During the debate on PATRIOT Act reauthorization later that fall, Dianne Feinstein used the Zazi investigation to insist that Section 215 retain its broad “relevant to” standard. Given her insistence Section 215 had been important to the investigation, and given that the identification of these beauty supply buying subjects appeared to work backwards from their purchase of beauty supplies, I guessed at the time that the FBI used Section 215 to cross reference all the people who had bought these beauty supplies in Aurora, CO — which are precursors for the TATP explosive Zazi made — with possible associations with Zazi.

        Just days later, as part of the debate, Ben Cardin discussed using National Security Letters to track people who buy “cleaning products that could be used to make explosive device.” And John Kyl discussed wanting to “know about Joe Blow buying hydogen peroxide.” Acetone and hydrogen peroxide, the same precursors used to implicate these three people.

        In February 2011, Robert Mueller confirmed explicitly that Section 215 had been used to collect “records relating to the purchase of hydrogen peroxide.”

        That seems to suggest that the government used Section 215 or NSLs to search on all the people who bought acetone and hydrogen peroxide in Aurora (by all public reporting, Zazi kept to himself the entire time he lived in CO).

        But here’s the thing: these three people never appeared again in the legal case against Zazi and his co-conspirators. The only one from CO ever implicated in the plot was Zazi’s father, who had lied to protect his son.

        Poof!

        They were three known associates buying dangerous explosives precursors one day, and apparently became either cleared innocents or recruited confidential informants the next day.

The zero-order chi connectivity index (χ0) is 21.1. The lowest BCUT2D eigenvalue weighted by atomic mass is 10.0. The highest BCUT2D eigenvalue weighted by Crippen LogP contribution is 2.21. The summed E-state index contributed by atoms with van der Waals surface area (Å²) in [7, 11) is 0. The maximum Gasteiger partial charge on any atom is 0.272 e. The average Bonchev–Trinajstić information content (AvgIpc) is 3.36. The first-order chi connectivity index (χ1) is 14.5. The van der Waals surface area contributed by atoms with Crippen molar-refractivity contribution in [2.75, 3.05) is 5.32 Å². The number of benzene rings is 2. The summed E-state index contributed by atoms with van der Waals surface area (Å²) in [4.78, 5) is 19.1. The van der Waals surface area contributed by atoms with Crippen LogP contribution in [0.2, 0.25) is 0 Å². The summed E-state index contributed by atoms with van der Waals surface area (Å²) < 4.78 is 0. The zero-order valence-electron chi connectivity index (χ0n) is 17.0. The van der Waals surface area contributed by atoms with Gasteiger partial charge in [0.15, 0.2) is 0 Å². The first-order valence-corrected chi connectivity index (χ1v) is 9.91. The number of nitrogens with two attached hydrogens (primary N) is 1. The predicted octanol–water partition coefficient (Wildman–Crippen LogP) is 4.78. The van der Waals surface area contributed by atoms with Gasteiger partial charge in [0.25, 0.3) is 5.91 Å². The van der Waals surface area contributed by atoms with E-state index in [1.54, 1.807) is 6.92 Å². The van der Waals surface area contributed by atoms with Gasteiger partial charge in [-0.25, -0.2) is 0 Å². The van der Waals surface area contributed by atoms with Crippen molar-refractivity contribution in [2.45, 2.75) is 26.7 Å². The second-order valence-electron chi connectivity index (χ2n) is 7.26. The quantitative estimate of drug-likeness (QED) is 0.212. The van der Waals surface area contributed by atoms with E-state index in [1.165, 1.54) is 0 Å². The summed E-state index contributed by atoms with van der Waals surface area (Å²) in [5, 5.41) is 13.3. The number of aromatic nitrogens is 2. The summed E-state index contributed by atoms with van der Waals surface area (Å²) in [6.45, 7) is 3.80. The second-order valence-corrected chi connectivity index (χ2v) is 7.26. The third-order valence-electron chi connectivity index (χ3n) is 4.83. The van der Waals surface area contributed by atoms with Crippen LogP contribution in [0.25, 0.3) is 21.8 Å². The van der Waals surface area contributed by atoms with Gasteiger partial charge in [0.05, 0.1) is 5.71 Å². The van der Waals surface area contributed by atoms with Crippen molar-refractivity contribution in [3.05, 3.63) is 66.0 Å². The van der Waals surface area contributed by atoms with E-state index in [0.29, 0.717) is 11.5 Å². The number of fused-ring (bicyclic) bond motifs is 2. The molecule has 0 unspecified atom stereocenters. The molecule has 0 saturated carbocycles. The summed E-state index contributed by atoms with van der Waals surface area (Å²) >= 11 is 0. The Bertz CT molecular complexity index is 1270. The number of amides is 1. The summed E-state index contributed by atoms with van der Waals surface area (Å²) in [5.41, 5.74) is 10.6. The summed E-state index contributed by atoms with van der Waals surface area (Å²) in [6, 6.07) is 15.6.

In other words, they appear to be false positives identified by the Section 215 dragnet celebrated by Obama and DiFi and everyone else implicated in it now as a great way to prevent terrorism (Zazi, remember, was discovered through legal FISA intercepts obtained after we got a tip from Pakistan).

        (all emphasis mine)

        without the ants the rainforest dies

        by aliasalias on Sat Jun 08, 2013 at 02:49:08 PM PDT

        [ Parent ]

      •  Buttle, Tuttle, what's in a name? (1+ / 0-)
        Recommended by:
        joanneleon
        •  Judging by all the mistaken identities (2+ / 0-)
          Recommended by:
          radical simplicity, KenBee

          we've heard about with the no-fly list, let's just say my confidence level is not high.

          They are also pulling in other government data into the counterterrorism center data base, for instance, like DOV data.  Some of this data (most?) is old, was entered manually by humans.  I mean, anyone who works with computer systems and data bases knows what happens to data over time.   And the enormity of the data set... they may have conquered the techonological challenges in capturing, scanning and storing it but it would be impossible to maintain the integrity of it. Nobody has solved that problem and probably never will, though a lot of devices and technology have improved the issue of accuracy of data.


          "Justice is a commodity"

          by joanneleon on Sat Jun 08, 2013 at 04:12:36 PM PDT

          [ Parent ]